• A Humbling Moment. After my own panel with the other Anthony Award finalists for Best Short Story—Megan Abbott, Johnny Shaw, and Holly West, a great group all around!—I ended up talking with a woman who’d asked a particularly interesting question. I thought our follow-up chat was going well until she placed her hand on my arm mid-conversation and nudged me out of the way to make a beeline for Megan! I had to laugh, of course, and when I told Megan about it later, she said that the same thing has happened to her in the past—with her the one being nudged aside! (Megan is ever gracious, as I’ve said before; more on her work below.)
  • The 4:30 A.M. Fight in the Hallway. OK, this one too isn’t so much a good memory as much as it is a story that stuck. Just past 4:30 a.m. Saturday morning, I hear from the hallway what sounds like drunk people coming home after too many hours out on the town—loud voices, shouts, some kind of questions and confusion… someone looking for their room? Soon, it’s clear that these people aren’t on their way anywhere but just staying in the hallway, and those questions are more in the way of confrontation. A man’s voice: “I haven’t cheated on you. I would never cheat on you.” And a woman’s in return: “Then who is JoJo? Tell me that. Who is JoJo?” And then back and forth, eventually with one of them (the man) banging against the wall to punctuate points in his favor. That was the tipping point. I called the front desk, was told that security was already on the way. Within a few minutes, whatever was happening had ended. But I couldn’t sleep—not just because of the timing but because I kept wondering myself: Who were these people? What had been going on? Why was argument unfolded in the hallway? And—yes—who was JoJo?
  • Who was JoJo? I’m not sure if S.W. Lauden actually had the answer to that question a few hours later, but I appreciated his story of running into what he swore was a prostitute in the elevator early one morning—asking him, “Do you know how to the get to the lobby?” (He generously pointed out the “L” button on the panel, of course.) The riffs on these two stories from Steve, Angel Colon, Nik Korpon, and Baron Birtcher kept building and building—and hey, Joe Clifford, if anyone ever starts calling you JoJo, you’ll know at least loosely where the nickname came from.
  • Who is S.W. Lauden? I’ve actually known Steve for a while, brief encounters both at conferences and then online too, but I felt like I got to know him a little better this Boucercon—in conversations like that one above, in his contributions to the novella panel (both about his own work and about novellas in general), in a quick interview he did with me for his podcast, and then, later, in a small act of graciousness that will underscore for me, forever, what a fine guy he is—top-notch in every way.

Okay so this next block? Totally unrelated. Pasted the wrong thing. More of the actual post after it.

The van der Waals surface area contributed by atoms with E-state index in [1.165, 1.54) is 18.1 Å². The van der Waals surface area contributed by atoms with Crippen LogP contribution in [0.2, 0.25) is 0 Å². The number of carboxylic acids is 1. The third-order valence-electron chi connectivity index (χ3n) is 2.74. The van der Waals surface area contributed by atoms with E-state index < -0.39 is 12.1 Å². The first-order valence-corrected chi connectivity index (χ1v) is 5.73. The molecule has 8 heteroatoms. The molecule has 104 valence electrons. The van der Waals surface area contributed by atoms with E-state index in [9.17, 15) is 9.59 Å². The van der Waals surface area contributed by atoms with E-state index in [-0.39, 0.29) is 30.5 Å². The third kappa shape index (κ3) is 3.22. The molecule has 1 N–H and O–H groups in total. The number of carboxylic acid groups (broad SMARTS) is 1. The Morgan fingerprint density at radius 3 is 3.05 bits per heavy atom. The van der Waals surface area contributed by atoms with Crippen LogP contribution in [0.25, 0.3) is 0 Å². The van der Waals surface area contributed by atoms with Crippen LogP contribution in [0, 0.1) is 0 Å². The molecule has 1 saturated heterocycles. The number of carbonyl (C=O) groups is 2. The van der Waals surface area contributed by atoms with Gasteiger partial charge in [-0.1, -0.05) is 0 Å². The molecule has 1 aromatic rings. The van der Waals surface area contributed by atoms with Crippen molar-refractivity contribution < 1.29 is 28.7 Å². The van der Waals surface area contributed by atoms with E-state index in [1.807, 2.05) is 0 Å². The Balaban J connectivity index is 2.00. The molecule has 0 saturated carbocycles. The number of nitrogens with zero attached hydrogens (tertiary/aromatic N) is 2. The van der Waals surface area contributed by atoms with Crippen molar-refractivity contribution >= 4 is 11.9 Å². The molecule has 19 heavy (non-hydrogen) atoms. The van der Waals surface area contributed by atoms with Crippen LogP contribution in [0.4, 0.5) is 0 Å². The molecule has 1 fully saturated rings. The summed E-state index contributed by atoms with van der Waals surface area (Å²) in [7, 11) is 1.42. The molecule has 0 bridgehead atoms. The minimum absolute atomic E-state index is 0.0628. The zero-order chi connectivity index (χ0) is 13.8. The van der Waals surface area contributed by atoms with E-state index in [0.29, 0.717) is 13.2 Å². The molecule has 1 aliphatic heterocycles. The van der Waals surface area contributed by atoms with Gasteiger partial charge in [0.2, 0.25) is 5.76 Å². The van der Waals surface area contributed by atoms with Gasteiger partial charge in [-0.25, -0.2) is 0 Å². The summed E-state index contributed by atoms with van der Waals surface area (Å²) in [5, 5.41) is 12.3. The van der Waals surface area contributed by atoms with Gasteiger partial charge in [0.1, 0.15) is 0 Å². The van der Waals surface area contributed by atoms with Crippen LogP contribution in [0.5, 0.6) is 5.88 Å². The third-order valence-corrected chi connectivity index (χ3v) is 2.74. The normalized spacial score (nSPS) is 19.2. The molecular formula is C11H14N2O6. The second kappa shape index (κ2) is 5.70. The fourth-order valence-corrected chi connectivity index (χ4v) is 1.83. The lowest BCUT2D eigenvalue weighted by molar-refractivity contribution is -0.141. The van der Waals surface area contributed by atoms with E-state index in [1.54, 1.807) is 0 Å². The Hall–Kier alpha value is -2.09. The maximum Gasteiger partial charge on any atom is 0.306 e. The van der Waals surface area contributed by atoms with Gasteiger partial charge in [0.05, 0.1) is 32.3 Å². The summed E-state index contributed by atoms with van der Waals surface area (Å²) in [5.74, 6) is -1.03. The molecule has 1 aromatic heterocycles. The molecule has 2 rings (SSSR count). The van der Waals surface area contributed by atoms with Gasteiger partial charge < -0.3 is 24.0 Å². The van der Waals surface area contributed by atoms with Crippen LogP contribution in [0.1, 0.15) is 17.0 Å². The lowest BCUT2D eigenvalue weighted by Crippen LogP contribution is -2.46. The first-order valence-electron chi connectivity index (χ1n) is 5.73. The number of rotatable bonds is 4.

• B.K. Stevens’ Anthony Award for Best Novella. It was a small disappointment not to win the Anthony Award myself for Best Short Story, but it was hardly a surprise that Megan Abbott did, an honor richly deserved; her story “Oxford Girl” stood out as one of my own favorites from last year—masterfully conceived, lyrically written, and with that beautifully haunting ending. But whatever disappointment I might have felt was immediately eclipsed when B.K. Stevens’ “The Last Blue Glass” won the Anthony for Best Novella. (I admired all of the other finalists in this category, I should stress—friends with each of them.) The honor was bittersweet, of course, a word that keeps coming up, and also poignant, her husband Dennis’s own word about what he was feeling being there to accept the award—one that Bonnie had always dreamed of winning before her sudden death two months ago. The story was a fabulous one; many have claimed it was her best ever, though I could argue for several others over the years, so many wonderful tales. But in any case, the award helped not only to celebrate this single story but also to serve as a fitting capstone to a magnificent career. Bittersweet, yes, but celebratory too—and when we talk about highpoints, which could be better than celebrating other writers, the ones whose work, whose friendship, has meant the most over so many years?

Thanks again to everyone who helped make this year’s Bouchercon such a great success—especially Janet Costello and Helen Nelson. Hooray!